I am currently taking advantage of my hostel’s free internet here in Ho Chi Minh City, Vietnam. I arrived here at roughly 12:30am HCMC time (that’s 1:30am Manila time), sought out a hostel based on my research, and after walking around in circles, I found the Duc Vuong Hotel. I was put up in a Standard room for the first night at $22.60 (a 20% discount from the original $28), and today, I was transferred to a Mini-room (their cheapest) for the next three nights at $18 per night. The fees already include a breakfast buffet. Anyway, after I arrived here at the hotel/hostel, I conked out and went to sleep.

I woke up just before 7am to take a shower, then head downstairs for the breakfast buffet. It was awesome. They had assorted fruits, bread and butter, sausages (Vienna sausages, anyway), bacon, mini hash browns, fried rice, and beef stew. Yeah, apparently, beef stew is now a breakfast dish. Not that I’m complaining; the food was really good.

From there, I decided to explore the city… Except I had no idea where I was going. I was trying to interpret a relatively vague map I had and tried to find the market, but apparently, I was interpreting it wrong, because I ended up going in completely the opposite direction. I went back to the hostel, took a closer look at the maps I had, and found out just where the market was. From there, it would be much easier to seek out the rest of HCMC’s tourist’s attractions.

To make a long story short, in the hot, hot heat, I managed to find the Binh Tan Market, the famous statue of Ho Chi Minh himself, the Rex Hotel, the City Hall, the Reunification Palace, and the Ho Chi Minh Museum. Pictures to follow. Heh.

And the heat was HOT. It was a relief to go to a local ice cream parlour for a bit and have some coffee ice cream and cold, cold iced house tea (it’s pretty much the same as the house tea served in Chinese restaurants back in the Philippines, but ICED).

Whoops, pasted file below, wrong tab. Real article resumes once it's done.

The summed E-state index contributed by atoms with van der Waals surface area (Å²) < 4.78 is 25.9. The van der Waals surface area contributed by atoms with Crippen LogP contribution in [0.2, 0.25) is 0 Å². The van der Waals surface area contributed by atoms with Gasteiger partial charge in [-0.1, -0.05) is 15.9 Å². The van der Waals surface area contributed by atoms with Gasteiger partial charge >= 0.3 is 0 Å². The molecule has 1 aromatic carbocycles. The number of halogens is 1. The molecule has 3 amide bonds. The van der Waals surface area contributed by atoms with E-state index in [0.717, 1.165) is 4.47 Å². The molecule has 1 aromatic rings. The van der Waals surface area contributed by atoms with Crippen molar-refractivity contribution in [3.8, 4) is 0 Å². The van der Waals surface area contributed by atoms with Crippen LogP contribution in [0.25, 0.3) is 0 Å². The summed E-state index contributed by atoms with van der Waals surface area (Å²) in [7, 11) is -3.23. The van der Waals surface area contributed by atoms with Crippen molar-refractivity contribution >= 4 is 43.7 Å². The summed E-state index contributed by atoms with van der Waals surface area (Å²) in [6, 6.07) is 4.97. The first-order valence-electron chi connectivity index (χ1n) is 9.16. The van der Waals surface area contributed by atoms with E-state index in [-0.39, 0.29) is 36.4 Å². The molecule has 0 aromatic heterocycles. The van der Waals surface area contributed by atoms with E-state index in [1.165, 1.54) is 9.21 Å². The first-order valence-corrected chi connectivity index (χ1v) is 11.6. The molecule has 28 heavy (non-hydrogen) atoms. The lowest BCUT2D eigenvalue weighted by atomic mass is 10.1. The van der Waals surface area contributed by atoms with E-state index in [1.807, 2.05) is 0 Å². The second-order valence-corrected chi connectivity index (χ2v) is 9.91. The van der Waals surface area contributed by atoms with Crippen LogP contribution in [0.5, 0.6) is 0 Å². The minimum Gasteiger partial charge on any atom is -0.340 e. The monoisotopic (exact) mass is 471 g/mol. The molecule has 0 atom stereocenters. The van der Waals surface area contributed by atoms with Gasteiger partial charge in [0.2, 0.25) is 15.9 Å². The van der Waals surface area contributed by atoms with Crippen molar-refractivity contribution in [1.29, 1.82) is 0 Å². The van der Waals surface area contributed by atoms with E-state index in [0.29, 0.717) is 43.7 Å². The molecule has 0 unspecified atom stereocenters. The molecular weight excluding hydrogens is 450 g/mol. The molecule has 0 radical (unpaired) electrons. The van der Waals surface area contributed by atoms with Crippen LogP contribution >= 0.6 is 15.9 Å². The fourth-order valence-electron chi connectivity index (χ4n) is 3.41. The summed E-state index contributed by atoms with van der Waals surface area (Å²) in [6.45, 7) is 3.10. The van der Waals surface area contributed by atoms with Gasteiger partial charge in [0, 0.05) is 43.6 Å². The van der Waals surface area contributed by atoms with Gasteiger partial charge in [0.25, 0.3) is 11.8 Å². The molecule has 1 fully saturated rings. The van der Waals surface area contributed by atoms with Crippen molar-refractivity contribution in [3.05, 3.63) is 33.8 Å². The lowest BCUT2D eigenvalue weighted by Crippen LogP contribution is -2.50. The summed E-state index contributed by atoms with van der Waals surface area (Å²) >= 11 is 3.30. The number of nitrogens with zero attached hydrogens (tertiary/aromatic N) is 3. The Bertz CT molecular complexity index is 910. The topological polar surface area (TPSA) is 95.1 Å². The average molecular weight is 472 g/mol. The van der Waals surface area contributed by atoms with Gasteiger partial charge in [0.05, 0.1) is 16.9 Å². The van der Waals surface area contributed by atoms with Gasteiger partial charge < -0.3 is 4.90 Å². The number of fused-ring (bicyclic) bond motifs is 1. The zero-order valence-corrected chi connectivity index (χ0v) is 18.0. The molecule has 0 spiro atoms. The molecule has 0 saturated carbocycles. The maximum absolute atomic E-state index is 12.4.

Anyway, after switching rooms, I headed out, had lunch at Pho 24 (a local Pho restaurant; they have a branch at Power Plant Mall in Rockwell, Makati), and tried to explore the city some more.

And then it rained. And HARD.

The good thing about living in the Philippines is that you’re used to these wicked shifts in weather here in Southeast Asia, and I was more or less prepared for it. Unfortunately, you can never really, truly be prepared for extreme shifts in weather, so while I was struggling to put on my rain jacket, I was getting drenched. The jacket itself didn’t even seem to provide much help. I dashed to the nearest coffee shop I could find. I entered Highlands Coffee, dripping wet. The lady approached me, stared at me for about a second, then we both burst out laughing at the absurdity of the situation. She handed me some tissues to wipe myself dry, and without meaning to, I ended up taking my merienda there.

Thank goodness for small comforts. I was also wearing some quick-drying convertible pants, so my pants dried quickly and I changed into the shorts to dry up my legs.

When the rains had stopped, I decided to explore the markets, then go back to the hostel. I must have took a wrong turn somewhere because I ended up walking around in circles. It was crazy. I got back to my room and took a nap.

When I woke up – about an hour ago – it wasn’t raining yet. I decided to fix up a bit, and by the time I was ready to march out again… It began to pour. Hard. Again. And so I’m here at the internet kiosks blogging about my day so far.

Other interesting things about HCMC so far:

*The motorcycles! They’re everywhere! I thought it would be tough to cross the street, but it’s much easier than I thought it would be. It’s so much easier to avoid an oncoming motorcycle as opposed to an oncoming car, and they can also avoid you much more easily. I like to think of them as pedestrians on wheels… really, really fast pedestrians.

*I slipped into a bookstore as a respite from the morning heat. Almost all the books they were selling were Vietnamese translations of popular books. Does anyone want a copy of a Vietnamese “Twilight”?

*I feel like I’m too Asian to be pegged by the Caucasians as a tourist, and too… Filipino to be pegged by the Vietnamese as a local. Heh.

*I did encounter a couple of Filipinos on the way home. They yelled out “Kabayan!” and asked “Pilipino ka ba?” It must have been my shirt that gave me away: It has a map of the Philippines on it.

*Salespeople at the market can be very, very pushy. They would actually GRAB YOUR ARM and try and force you to look at their wares. It was very disconcerting.

Anyway, the rains seem to have abated. I’ll go check out what HCMC is like at night. I’ll try to post again ASAP. See you all soon!